It’s important for every parent to talk to their children about how to keep themselves safe. Should the worst case happens and you’re child becomes separated from you, then it’s vital that they know what to do, and how to keep as safe as possible until they can reunite with you. We get asked a lot for travel safety tips for kids, so here’s our thoughts.

It’s a sad fact of life that kids go missing across Australia, and while it’s easy to teach kids about safety and danger within their own, regular neighbourhoods, as a family travelling in Australia, it’s important for our children to be street smart and really aware of their own safety and have coping strategies to use should they find themselves scared, lost or threatened.

Safety Travelling with Kids

If there is any family that has suffered so publicly and touched the hearts of so many people, not only from Australia, but around the world, then the Morcombe’s are that family. Their son Daniel was abducted and after many years of searching, a man was finally found guilty of his murder. The scary thing is, that the Morcombe family are just like all of us, and I’m sure like so many they never for a single moment believed their world would be turned upside down.

But if there is anyone in the world I admire for their strength, endurance and dedication to changing the world, then Bruce and Denise Morcombe would be those people. The Morcombe’s now spend their time helping to develop programs to teach children about safety, and regularly hosting presentations.

Here’s some tips the Morcombe’s Give to Kids:

“Our son Daniel did not get a second chance. His legacy is that you can learn from this tragic event and make sure it does not happen again. Daniel has given you that second chance.

  1. When you can, stay with a friend. Even if you have a fight with your mate, don’t go off alone.
  2. Be observant. Notice who’s around you and what they’re doing.
  3. Have a family password. Something like your favourite food – lasagne, for example. If a person says they are meant to pick you up, test them on the password.
  4. With your parents, make a list of 5 adults you trust. If you ever feel uneasy about anybody or anything, tell one of these people and know you won’t get into trouble. If you feel you’re not being listened to, try someone else.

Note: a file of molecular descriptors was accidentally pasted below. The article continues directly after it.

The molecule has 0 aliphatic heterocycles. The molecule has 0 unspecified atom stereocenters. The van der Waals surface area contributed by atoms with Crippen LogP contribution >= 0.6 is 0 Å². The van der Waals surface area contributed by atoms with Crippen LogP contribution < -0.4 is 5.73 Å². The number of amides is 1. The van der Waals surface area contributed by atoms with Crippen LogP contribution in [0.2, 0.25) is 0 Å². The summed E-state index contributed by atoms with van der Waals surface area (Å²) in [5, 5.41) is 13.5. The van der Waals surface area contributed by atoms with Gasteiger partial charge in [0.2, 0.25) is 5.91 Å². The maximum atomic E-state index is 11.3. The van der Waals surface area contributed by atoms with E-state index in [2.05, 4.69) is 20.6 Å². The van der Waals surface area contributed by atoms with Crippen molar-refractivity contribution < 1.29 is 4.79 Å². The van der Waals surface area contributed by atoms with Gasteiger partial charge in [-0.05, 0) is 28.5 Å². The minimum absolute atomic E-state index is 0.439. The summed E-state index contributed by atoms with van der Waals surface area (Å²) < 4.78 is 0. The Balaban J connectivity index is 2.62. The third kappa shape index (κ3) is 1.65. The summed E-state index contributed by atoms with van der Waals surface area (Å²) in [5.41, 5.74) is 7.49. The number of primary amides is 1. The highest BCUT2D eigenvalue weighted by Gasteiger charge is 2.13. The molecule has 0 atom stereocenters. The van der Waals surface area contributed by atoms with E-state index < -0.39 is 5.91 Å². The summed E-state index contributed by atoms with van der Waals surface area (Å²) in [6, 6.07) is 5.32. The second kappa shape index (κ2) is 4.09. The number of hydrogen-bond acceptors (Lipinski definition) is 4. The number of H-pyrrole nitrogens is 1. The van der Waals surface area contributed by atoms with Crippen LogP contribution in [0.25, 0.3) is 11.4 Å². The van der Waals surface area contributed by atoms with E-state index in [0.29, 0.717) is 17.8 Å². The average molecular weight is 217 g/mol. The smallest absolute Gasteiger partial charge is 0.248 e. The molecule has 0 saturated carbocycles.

5. Don’t share information about yourself, like your hobbies or the name of your school with people you don’t know, online or in real life.
  6. If something feels wrong, it probably is. Trust the butterflies in your stomach – they could be a sign something’s not right.
  7. It’s okay to run and scream if you feel threatened. Safety is more important than good manners.”

It’s not a nice subject to think about or talk about, but I know I am super conscious of where my kids are at every second we’re in a new environment, and that’s quite often when you’re out on the road. I’ll be discussing the above strategies with my kids although as we’re not at home some of them won’t be as relevant.

The trick is to be cautious without being fearful, a life lived in fear isn’t a life lived fully is it?

If you’re a family travelling then one thing you will learn is that there are wonderfully kind people everywhere. We seem to be surrounded by amazing, free spirited people who share their stories and experiences with us and others and it truly does open your eyes to the kindness of human nature. But, of course things can happen, whether you’re at home, or on the road and it pays to ensure your children are cautious but not overly fearful.

We set boundaries and use techniques that help our kids stay safe, keep in mind our kids are 11, 9 & 7 and they are mature enough for us to have begun giving them greater responsibility and slowly increase their freedom, if your children are younger, then some of what we do might not apply.

Here’s our tips for child safety when travelling.

  1. Use small handheld walkie talkies – We purchased these before we hit the road, and they are a great option to give the kids some independence without losing contact of them all together.
  2. Dogs are great for safety – We have our dog on the road with us, he’s a Kelpie and really friendly, but his best feature is loyalty and I have no doubt whatsoever if anyone tried to harm the kids he’d come straight to their defence.
  3. Safety in Numbers – Our kids don’t go anywhere alone, if one goes they all go. This helps because of their age and the fact there’s three of them. It would be more difficult with only children of course, but we find this rule works for ours.
  4. Discretion with Online Info – I rarely post photos or activities that we’re doing on the day or time we’re doing them. Yes, we have a popular travel website and yes we post on social media, but my foremost thought is safety for our kids, so you’ll rarely see us post real time activities unless it’s appropriate.
  5. Give Guidelines – If our kids are offered something by other travellers, and they often are, then they know they must come and ask our permission first. They know not to enter anyone else’s caravan unless we have approved that and know they are there, and they know to ask before they leave our field of vision.
  6. It’s important for us to let go as parents. I’m mindful that I’ve always been unapologetically careful of where my kids are and what they’re doing but they are getting older and part of growing up is learning how to operate safeul in the world